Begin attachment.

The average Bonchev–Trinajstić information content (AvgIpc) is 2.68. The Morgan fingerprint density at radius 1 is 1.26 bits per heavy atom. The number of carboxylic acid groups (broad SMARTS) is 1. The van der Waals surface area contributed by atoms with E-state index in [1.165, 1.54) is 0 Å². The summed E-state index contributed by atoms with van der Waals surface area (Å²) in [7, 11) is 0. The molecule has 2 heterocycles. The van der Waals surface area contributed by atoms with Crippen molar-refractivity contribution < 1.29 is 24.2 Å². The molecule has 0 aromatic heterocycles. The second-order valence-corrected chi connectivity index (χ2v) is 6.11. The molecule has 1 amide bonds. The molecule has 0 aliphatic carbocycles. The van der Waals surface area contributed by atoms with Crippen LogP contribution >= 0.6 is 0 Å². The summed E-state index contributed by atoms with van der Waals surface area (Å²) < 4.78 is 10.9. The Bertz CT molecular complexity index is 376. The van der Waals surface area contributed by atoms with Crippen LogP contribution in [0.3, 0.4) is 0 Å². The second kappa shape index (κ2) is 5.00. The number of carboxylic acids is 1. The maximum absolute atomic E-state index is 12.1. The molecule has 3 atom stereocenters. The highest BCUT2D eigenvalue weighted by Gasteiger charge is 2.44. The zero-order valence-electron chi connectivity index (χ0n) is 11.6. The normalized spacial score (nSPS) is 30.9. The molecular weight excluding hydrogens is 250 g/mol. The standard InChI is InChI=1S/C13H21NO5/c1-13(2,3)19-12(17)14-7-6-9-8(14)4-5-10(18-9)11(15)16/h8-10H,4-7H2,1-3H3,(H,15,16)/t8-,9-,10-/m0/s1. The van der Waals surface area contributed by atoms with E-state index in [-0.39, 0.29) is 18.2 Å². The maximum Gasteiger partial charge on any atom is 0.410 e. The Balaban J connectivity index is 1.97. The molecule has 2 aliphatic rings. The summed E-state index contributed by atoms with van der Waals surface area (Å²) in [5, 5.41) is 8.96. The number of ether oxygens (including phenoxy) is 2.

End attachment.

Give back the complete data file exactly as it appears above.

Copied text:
The average Bonchev–Trinajstić information content (AvgIpc) is 2.68. The Morgan fingerprint density at radius 1 is 1.26 bits per heavy atom. The number of carboxylic acid groups (broad SMARTS) is 1. The van der Waals surface area contributed by atoms with E-state index in [1.165, 1.54) is 0 Å². The summed E-state index contributed by atoms with van der Waals surface area (Å²) in [7, 11) is 0. The molecule has 2 heterocycles. The van der Waals surface area contributed by atoms with Crippen molar-refractivity contribution < 1.29 is 24.2 Å². The molecule has 0 aromatic heterocycles. The second-order valence-corrected chi connectivity index (χ2v) is 6.11. The molecule has 1 amide bonds. The molecule has 0 aliphatic carbocycles. The van der Waals surface area contributed by atoms with Crippen LogP contribution >= 0.6 is 0 Å². The summed E-state index contributed by atoms with van der Waals surface area (Å²) < 4.78 is 10.9. The Bertz CT molecular complexity index is 376. The van der Waals surface area contributed by atoms with Crippen LogP contribution in [0.3, 0.4) is 0 Å². The second kappa shape index (κ2) is 5.00. The number of carboxylic acids is 1. The maximum absolute atomic E-state index is 12.1. The molecule has 3 atom stereocenters. The highest BCUT2D eigenvalue weighted by Gasteiger charge is 2.44. The zero-order valence-electron chi connectivity index (χ0n) is 11.6. The normalized spacial score (nSPS) is 30.9. The molecular weight excluding hydrogens is 250 g/mol. The standard InChI is InChI=1S/C13H21NO5/c1-13(2,3)19-12(17)14-7-6-9-8(14)4-5-10(18-9)11(15)16/h8-10H,4-7H2,1-3H3,(H,15,16)/t8-,9-,10-/m0/s1. The van der Waals surface area contributed by atoms with E-state index in [-0.39, 0.29) is 18.2 Å². The maximum Gasteiger partial charge on any atom is 0.410 e. The Balaban J connectivity index is 1.97. The molecule has 2 aliphatic rings. The summed E-state index contributed by atoms with van der Waals surface area (Å²) in [5, 5.41) is 8.96. The number of ether oxygens (including phenoxy) is 2.